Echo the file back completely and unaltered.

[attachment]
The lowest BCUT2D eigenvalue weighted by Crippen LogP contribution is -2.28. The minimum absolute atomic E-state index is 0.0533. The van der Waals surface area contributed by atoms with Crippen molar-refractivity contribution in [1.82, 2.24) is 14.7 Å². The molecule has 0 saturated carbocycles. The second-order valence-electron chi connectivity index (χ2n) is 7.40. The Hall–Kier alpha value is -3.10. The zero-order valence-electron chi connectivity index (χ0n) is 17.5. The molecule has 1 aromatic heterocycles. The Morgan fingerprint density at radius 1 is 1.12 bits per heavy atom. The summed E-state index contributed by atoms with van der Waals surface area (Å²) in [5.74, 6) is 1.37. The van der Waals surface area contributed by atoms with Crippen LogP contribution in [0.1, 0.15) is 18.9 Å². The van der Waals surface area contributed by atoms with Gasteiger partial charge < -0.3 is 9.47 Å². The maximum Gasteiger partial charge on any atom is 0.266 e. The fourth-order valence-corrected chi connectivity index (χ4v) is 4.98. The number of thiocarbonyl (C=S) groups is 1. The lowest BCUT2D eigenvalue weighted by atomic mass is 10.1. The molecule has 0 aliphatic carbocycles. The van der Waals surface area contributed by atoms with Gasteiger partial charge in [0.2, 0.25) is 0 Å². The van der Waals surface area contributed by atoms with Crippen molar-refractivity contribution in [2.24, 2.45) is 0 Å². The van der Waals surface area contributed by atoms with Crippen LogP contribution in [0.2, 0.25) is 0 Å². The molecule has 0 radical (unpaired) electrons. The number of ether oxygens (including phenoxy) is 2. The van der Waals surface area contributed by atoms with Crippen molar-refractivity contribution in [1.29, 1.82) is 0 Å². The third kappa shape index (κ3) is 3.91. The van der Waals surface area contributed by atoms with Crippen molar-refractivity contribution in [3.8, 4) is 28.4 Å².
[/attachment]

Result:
The lowest BCUT2D eigenvalue weighted by Crippen LogP contribution is -2.28. The minimum absolute atomic E-state index is 0.0533. The van der Waals surface area contributed by atoms with Crippen molar-refractivity contribution in [1.82, 2.24) is 14.7 Å². The molecule has 0 saturated carbocycles. The second-order valence-electron chi connectivity index (χ2n) is 7.40. The Hall–Kier alpha value is -3.10. The zero-order valence-electron chi connectivity index (χ0n) is 17.5. The molecule has 1 aromatic heterocycles. The Morgan fingerprint density at radius 1 is 1.12 bits per heavy atom. The summed E-state index contributed by atoms with van der Waals surface area (Å²) in [5.74, 6) is 1.37. The van der Waals surface area contributed by atoms with Crippen LogP contribution in [0.1, 0.15) is 18.9 Å². The van der Waals surface area contributed by atoms with Gasteiger partial charge < -0.3 is 9.47 Å². The maximum Gasteiger partial charge on any atom is 0.266 e. The fourth-order valence-corrected chi connectivity index (χ4v) is 4.98. The number of thiocarbonyl (C=S) groups is 1. The lowest BCUT2D eigenvalue weighted by atomic mass is 10.1. The molecule has 0 aliphatic carbocycles. The van der Waals surface area contributed by atoms with Gasteiger partial charge in [0.2, 0.25) is 0 Å². The van der Waals surface area contributed by atoms with Crippen molar-refractivity contribution in [2.24, 2.45) is 0 Å². The van der Waals surface area contributed by atoms with Crippen LogP contribution in [0.2, 0.25) is 0 Å². The molecule has 0 radical (unpaired) electrons. The number of ether oxygens (including phenoxy) is 2. The van der Waals surface area contributed by atoms with Crippen molar-refractivity contribution in [1.29, 1.82) is 0 Å². The third kappa shape index (κ3) is 3.91. The van der Waals surface area contributed by atoms with Crippen molar-refractivity contribution in [3.8, 4) is 28.4 Å².